Towson-area council candidates are reporting a wide range of fundraising and spending in their first campaign finance reports since the June 26 primary.
Local residents will vote in one of two council races in the Nov. 6 general election. The campaign finance reports, which were due Aug. 28, show both Republican incumbents — David Marks and Wade Kach — spending thousands more than their opponents, with Marks of District 5 spending $34,770 to his opponent’s $24. Meanwhile, on the fundraising side, District 3 challenger Colleen Ebacher has garnered in excess of $5,000 more than Kach during the reporting cycle.
Towson, along with Parkville and Perry Hall, will vote in the District 5 race between Marks and Democrat Alex Foley.
Marks, who if elected would be in his third and final term, describes himself as an “independent” council member who does not hesitate to veer from the party line when he disagrees. Foley, vice president of the Ridgeleigh Community Association, said in June that he wants to focus on the environment and improve basic county services, like trash pickup.
North of the Beltway, voters will choose in District 3’s race between Kach and Ebacher, a Democrat.
Kach, a former math teacher and school system auditor, is seeking a second term. The self-described “reformer” has a reputation for being uncompromising and voting “no” when he believes it is the right thing to do. Ebacher, a Towson University professor, who describes herself as a progressive, is running on a platform of environmentalism and sustainable development.
The Aug. 28 deadline required candidates to report spending between June 11 and Aug. 21. The next deadline is Oct. 12.
District 5: Towson, Parkville, Perry Hall
Marks raised and spent more than any other council candidate in the Towson area, with a bank account more than seven times as full as fellow incumbent Kach’s.
The Republican candidate raised $11,655 in contributions between June 11 and Aug. 21. Another $2,913.98 in funds from the Leadership for Northeast Baltimore County slate brought his total bank account balance to $269,513.97.
Foley, Marks’ opponent, raised $1,020 this reporting cycle, bringing his balance to $1,856, but $1,000 of that total was from the candidate’s own pocket.
“Money is only one ingredient in winning an election,” Marks said. He attributed Foley’s much lower fundraising to the fact that Foley has not attended candidate forums.
Foley said he plans on speaking more publicly about his campaign, but felt that his campaign strategy so far has worked. He declined to specify what that strategy is.
“What I’ve been doing and how it’s been operating has worked exceedingly well,” Foley said. As an example, Foley pointed to the primary election results, in which he received 27 more votes in the Democratic primary than Marks did in the Republican primary, according to the Maryland Board of Elections. Marks and Foley each had one opponent.
Kimberly Realty Co., with $4,000 in contributions, was Marks’ largest contributor this election cycle. The company has no online presence and listed a P.O. box on the campaign finance report. That P.O. box is the same one listed for campaign donations by developer Apartment Services Inc., which according to its website owns at least five apartment buildings in Marks’ district.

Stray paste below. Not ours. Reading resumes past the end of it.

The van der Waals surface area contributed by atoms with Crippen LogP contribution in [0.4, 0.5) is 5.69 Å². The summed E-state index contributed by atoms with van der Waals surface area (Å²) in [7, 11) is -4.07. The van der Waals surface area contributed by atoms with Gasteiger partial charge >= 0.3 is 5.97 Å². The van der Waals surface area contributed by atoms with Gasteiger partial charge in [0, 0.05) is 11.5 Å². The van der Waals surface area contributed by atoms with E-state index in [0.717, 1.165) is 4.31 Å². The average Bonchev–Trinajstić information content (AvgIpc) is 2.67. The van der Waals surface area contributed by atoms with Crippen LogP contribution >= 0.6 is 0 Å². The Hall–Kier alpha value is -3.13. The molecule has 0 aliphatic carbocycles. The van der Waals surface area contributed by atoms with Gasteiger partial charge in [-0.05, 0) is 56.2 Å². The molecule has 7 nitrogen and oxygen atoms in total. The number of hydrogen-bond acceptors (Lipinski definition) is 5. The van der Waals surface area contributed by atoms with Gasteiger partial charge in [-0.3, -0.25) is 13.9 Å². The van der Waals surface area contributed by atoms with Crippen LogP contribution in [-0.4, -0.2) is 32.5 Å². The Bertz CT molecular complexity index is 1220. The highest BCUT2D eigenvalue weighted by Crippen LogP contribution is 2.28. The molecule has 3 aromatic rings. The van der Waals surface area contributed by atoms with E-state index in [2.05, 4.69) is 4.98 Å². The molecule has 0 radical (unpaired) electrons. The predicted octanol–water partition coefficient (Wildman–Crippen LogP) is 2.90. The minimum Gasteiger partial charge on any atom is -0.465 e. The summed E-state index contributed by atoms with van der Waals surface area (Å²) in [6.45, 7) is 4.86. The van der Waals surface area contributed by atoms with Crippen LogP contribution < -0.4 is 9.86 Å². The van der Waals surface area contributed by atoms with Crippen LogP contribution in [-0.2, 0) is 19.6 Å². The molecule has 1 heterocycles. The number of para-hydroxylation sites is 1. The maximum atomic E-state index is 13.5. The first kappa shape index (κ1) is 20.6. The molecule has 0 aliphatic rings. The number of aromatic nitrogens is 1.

Other generous contributors to Marks’ campaign include Rosedale Care Inc., which gave his campaign $1,000 this reporting cycle and $3,000 to date. Rosedale Care is associated with the Mullan Contracting Co., a developer whose projects listed online include an expansion of Towson’s Blakehurst Senior Living’s assisted living facility, completed in 2017.
Marks spent more than $8,000 on campaign mailers, his largest expenditure. His campaign also transferred $23,400 to other Republican campaigns, including Baltimore County executive candidate Al Redmer, state Del. Kathy Szeliga and Anne Arundel County Executive Steve Schuh. The Republican candidate’s campaign spent $34,778 total.
Foley spent only $24 directly between June 11 and Aug. 21, all on bank charges. His campaign was also billed about $500 for campaign materials but had not yet paid when the report was filed.
District 3: Lutherville-Timonium, Cockeysville, northern Baltimore County
Kach did not raise as much as his Democratic opponent this reporting cycle, but he has more in the bank.
Kach raised only $775, in contrast to Ebacher’s $6,242. But with $37,611, Kach has nearly $26,000 more in the bank than Ebacher.
“I think we’re doing great,” Ebacher said of her campaign’s fundraising. “We’re running a very smart campaign, a very grass-roots campaign.”
Ebacher said her campaign is raising money by knocking on more than 1,000 doors a week and by running online fundraising campaigns on social media.
Kach did not immediately return a request for comment.
Kach’s contributions this cycle came from nine individuals, with one giving more than $1,000.
Ebacher received about 30 contributions from individuals, as well as one contribution from the Maryland State Education Association. Other than a contribution from a family member of Ebacher’s, none of the contributions totaled more than $500.
Kach’s largest expenditures were about $2,000 each on printing brochures and postage.
Ebacher spent $1,241 on printing and campaign materials. Her campaign’s largest single expense was $1,200 to the Maryland Democratic Central Committee to purchase access to a voter database.
She said that the campaign is saving money by sending personalized, volunteer-written postcards instead of frequent glossy mailers, which Ebacher said more likely than not end up in the recycling bin.
In the future, Ebacher said her campaign will be spending money to print literature and yard signs.
As a whole, Ebacher spent $2,760, while Kach spent $5,755.
This article has been updated to reflect the correct difference in votes between David Marks and Alex Foley. The correct number is 27.